We recently received an incredible review of our new book The Eleventh Hour, by L. Douglas Keeney, from Booklist. This review will be featured in there March 1 issue & although you usually have to be a subscriber to read exclusive reviews, they have agreed to make their review available for everyone to read for the next few weeks!
Below is their featured review of the book, followed by an excerpt from the book's first chapter!
"In this brief volume, popular military-historian Keeney describes the discussions and negotiations leading up to the D-Day invasion. He focuses on internal disagreements within the American leadership, for example, on whether George Marshall or Dwight Eisenhower would command the invasion forces, and, even more compellingly, on differences between the Big Three—the U.S., England, and the Soviet Union—on how to conduct the war’s endgame. Describing the secret meetings aboard the U.S. battleship Iowa and the elaborate and perilous arrangements resulting in the summit at Tehran, Keeney provides both military and personal insight into FDR, Churchill, and Stalin. He offers abundant evidence of Churchill’s stubbornness in fighting for a second Mediterranean front, even if it were to delay the cross-channel invasion, and presents a convincing and revisionist view of Stalin as a reasonable and even jovial force in the discussions, though in no way minimizing the leadership of FDR and his military leaders. This is solid, revealing, well-researched history of a fascinating and pivotal period in WWII."
— Mark Levine
Click HERE to see the review online!
Excerpt from Chapter 1
CHAPTER 1: WINTER 1943
The night was cold and wet with low hanging clouds that blanketed
Washington, D.C. in a drab grayness that was a sure sign that winter
had arrived. It was nine o’clock at night, a dark evening by any measure.
The city was all but shut down, the deserted sidewalks and streets long
ago emptied, the war subduing any fleeting moments of optimism.
The White House residence was quiet. President Franklin Delano
Roosevelt was making his final preparations before being driven
down to the Marine Corps base at Quantico, Virginia, where he
would board the presidential yacht Potomac for a six-hour trip to the
Chesapeake Bay. There he would transfer to the battleship USS Iowa
for the Atlantic Ocean crossing to attend a war conference with Winston
Churchill and Joseph Stalin.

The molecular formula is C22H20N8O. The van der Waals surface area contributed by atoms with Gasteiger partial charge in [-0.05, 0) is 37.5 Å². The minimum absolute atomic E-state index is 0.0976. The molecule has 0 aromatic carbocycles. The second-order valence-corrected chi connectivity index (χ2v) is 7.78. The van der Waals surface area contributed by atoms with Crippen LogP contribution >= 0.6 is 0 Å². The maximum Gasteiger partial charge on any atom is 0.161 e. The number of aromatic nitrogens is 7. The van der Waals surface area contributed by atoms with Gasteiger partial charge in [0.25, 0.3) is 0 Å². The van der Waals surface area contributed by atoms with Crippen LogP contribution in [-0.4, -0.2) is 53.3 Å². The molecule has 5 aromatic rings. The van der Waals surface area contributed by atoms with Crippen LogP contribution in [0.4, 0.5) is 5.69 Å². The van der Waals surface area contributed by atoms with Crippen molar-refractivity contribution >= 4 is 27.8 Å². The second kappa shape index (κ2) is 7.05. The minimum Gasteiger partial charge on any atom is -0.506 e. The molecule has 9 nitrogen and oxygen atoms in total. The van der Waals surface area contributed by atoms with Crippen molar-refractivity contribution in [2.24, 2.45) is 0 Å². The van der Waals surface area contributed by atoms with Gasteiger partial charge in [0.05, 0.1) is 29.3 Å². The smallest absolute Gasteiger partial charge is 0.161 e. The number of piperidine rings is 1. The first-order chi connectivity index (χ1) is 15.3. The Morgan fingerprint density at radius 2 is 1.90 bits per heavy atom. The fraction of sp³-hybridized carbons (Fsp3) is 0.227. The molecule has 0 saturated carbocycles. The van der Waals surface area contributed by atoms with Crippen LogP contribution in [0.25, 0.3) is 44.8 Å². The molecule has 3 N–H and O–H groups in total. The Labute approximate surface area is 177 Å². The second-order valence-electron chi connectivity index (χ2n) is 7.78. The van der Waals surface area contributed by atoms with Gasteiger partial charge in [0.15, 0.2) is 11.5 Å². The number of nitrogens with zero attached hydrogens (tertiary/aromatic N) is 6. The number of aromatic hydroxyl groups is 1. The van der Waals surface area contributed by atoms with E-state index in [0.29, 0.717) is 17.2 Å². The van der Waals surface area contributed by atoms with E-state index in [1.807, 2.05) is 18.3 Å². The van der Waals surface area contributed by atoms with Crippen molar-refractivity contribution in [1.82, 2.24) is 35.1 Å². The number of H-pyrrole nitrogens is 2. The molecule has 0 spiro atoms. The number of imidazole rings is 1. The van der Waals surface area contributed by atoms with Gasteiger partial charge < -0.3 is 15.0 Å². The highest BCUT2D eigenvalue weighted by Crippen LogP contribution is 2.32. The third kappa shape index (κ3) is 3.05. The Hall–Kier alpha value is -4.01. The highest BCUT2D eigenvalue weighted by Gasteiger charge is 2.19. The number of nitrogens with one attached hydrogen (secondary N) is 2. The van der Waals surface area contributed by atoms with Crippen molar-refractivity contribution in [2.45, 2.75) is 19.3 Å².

It was Thursday, November 10, 1943. A pair of hanging lights
faintly illuminated a line of cars waiting under the North Portico and
upstairs the windows glowed around the edges of the blackout curtains.
“Arthur,” said Roosevelt, pointing at the staircase. “See who’s coming
up the stairs.” Arthur was FDR’s valet, Arthur S. Prettyman, who, at that
moment, was holding the president’s wheelchair while they waited for the
elevator doors to open. The residence was mostly empty, the air somewhat
stuffy and stale. It had been six or seven years since a fresh coat
of paint had been applied to the walls or new carpets had been laid,
and the warren of rooms on the second floor was cluttered with years
of neglect. Not that Roosevelt paid much attention to such things.
The creaky floors and sagging beams could wait; the war needed people
for other things, and Washington was no exception. In less than
two years the city had grown from a small, Southern town to a packed
metropolis swollen by 250,000 new arrivals, many of them “government
girls”, the typists and secretaries who had qualified under exams
administered nationwide and were now the arms and legs of the war
machinery that kept the troops supplied.
Roosevelt waited as the rain tapped a soft beat against the windows.
He had his hat in his lap, a cigarette in his hand, and his trademark cape
over his shoulders. It had been a long day, the weather bad, but, really
no more than an inconvenience. He started the morning with the annual
wreath laying ceremonies at the Tomb of the Unknown Soldier, and
then had a joint meeting with his vice president and some congressional
leaders before leaving for a lunch with Secretary of State Cordell Hull,
just returned from Moscow. He went back to his office for a four-hour
war conference, then was wheeled back to the residence to eat a bland
dinner served from a steamer cabinet with his wife Eleanor Roosevelt
and his assistant Grace Tully. After dinner, he excused himself to pack
his suitcases, black tie for state dinners, business suits for the plenary
sessions, and his favorite wardrobe, a pair of old khaki trousers, a wellworn
work shirt, and a floppy fishing hat that only a president could be
forgiven for wearing.